Elza Cansanção Medeiros, popularly known as Major Elza (21 October 1921 to 08 December 2009), was a Brazilian Army officer and World War II veteran. She was the highest-ranking female officer in the Brazilian Army with the rank of Major, having deployed to Italy during the war along with the Brazilian Expeditionary Force as a nurse. Medeiros used to lecture about the Brazilian participation in World War II.
Medeiros was born in Rio de Janeiro on 21 October 1921, the daughter of sanitary doctor Tadeu de Araújo Medeiros – a friend of Alberto Santos Dumont and direct assistant of Oswaldo Cruz in the campaign against yellow fever. At the age of nineteen, she was the first Brazilian to volunteer in the Army Health Directorate to serve in World War II. Although she dreamed of fighting on the front line, she had to settle for being one of the seventy-three nurses in the Precursor Health Detachment of the Brazilian Expeditionary Force, since the Brazilian Army at the time did not accept female combatants.
With her parents, from Alagoas, she learned to shoot, still in her teens. With the German housekeepers who served their family in the 1930s Copacabana, she learned Music and languages. By appointment of Arnon de Mello, father of President Fernando Collor de Mello, she joined the Brazilian Press Association. It premiered, with Fernando Torres, Nathalia Timberg and Sérgio Brito at the University Theater, with the play Dama da Madrugada. She graduated from the School of Nursing at the Red Cross. She graduated in Journalism from the National Faculty of Philosophy.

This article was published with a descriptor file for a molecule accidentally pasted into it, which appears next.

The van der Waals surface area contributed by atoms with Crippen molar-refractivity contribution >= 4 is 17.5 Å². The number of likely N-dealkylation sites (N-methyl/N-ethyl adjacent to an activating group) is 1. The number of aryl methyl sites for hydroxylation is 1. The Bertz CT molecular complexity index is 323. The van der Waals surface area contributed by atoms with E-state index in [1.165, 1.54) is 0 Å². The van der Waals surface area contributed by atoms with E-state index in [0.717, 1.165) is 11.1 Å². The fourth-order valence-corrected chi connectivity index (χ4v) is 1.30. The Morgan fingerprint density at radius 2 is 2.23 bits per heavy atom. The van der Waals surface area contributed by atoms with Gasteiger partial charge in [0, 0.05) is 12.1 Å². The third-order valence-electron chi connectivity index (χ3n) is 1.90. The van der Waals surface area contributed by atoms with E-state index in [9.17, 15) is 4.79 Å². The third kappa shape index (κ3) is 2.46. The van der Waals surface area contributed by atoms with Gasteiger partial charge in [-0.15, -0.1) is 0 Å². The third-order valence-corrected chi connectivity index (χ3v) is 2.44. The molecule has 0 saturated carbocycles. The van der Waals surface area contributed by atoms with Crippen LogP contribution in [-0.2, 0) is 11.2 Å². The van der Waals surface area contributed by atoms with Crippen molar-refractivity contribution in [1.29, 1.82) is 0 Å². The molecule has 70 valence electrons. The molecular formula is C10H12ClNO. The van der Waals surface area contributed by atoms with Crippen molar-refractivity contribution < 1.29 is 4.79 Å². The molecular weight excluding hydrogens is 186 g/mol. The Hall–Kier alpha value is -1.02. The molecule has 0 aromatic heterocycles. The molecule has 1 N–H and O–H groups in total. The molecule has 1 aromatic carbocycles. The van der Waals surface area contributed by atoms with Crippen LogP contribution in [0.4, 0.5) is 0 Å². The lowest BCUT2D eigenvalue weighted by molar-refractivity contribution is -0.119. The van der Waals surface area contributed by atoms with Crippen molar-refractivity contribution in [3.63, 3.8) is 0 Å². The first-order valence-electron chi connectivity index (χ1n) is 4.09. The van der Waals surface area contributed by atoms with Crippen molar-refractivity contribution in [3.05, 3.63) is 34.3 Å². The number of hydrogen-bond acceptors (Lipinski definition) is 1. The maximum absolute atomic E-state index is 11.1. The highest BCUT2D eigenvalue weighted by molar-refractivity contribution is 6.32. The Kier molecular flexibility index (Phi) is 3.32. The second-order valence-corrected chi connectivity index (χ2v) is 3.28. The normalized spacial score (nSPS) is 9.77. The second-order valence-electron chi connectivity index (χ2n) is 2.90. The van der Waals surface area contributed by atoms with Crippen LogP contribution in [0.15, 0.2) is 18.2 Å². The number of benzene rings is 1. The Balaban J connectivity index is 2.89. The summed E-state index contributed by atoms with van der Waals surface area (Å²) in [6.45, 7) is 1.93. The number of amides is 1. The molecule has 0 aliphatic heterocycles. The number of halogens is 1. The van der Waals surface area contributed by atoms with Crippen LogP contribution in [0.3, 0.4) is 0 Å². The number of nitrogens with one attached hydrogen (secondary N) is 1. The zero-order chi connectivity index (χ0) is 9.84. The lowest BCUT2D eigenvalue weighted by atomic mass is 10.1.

Her service in World War II began in Alagoas, providing relief to the shipwrecked Itapagé, torpedoed on the Brazilian coast by the German submarine U-161 commanded by Captain Albrecht Achilles.
During the conflict, she worked in evacuation hospitals in Italy, far from the front, in twelve-hour shifts, no soldier having died in her arms. She served as Liaison Officer and Chief Nurse at the 7th Station Hospital in Livorno. With the end of the conflict, she was dismissed shortly after returning to the country, and became an employee for Banco do Brasil.
In 1957, the women were reconvened and could join the military; Medeiros promptly returned to her nurse duties. Despite working for the National Intelligence Service of Brazil (SNI), she never considered abandoning her military career.
She graduated in journalism, history of the Americas, psychology, parapsychology, tourism and human relations. With knowledge of mechanics, sculpture, painting and tapestry, Medeiros travelled the world twice, having been to the Antarctic continent. She learned to fly ultralight aircraft at the age of sixty.
“Major Elza” founded and directed two magazines and signed several columns in newspapers from Rio de Janeiro and Recife, having written three books on her participation in World War II. She also presented numerous papers at military medicine congresses, with special emphasis on suggestions for the creation of a Women’s Auxiliary Corps for the Armed Forces, the basis for opening the Brazilian Armed Forces to women’s participation.
A member of the Alagoas Academy of Culture, she also worked towards the preservation of FEB’s photographic memory.
Elza Cansanção Medeiros died on 08 December 2009, in her hometown of Rio de Janeiro.
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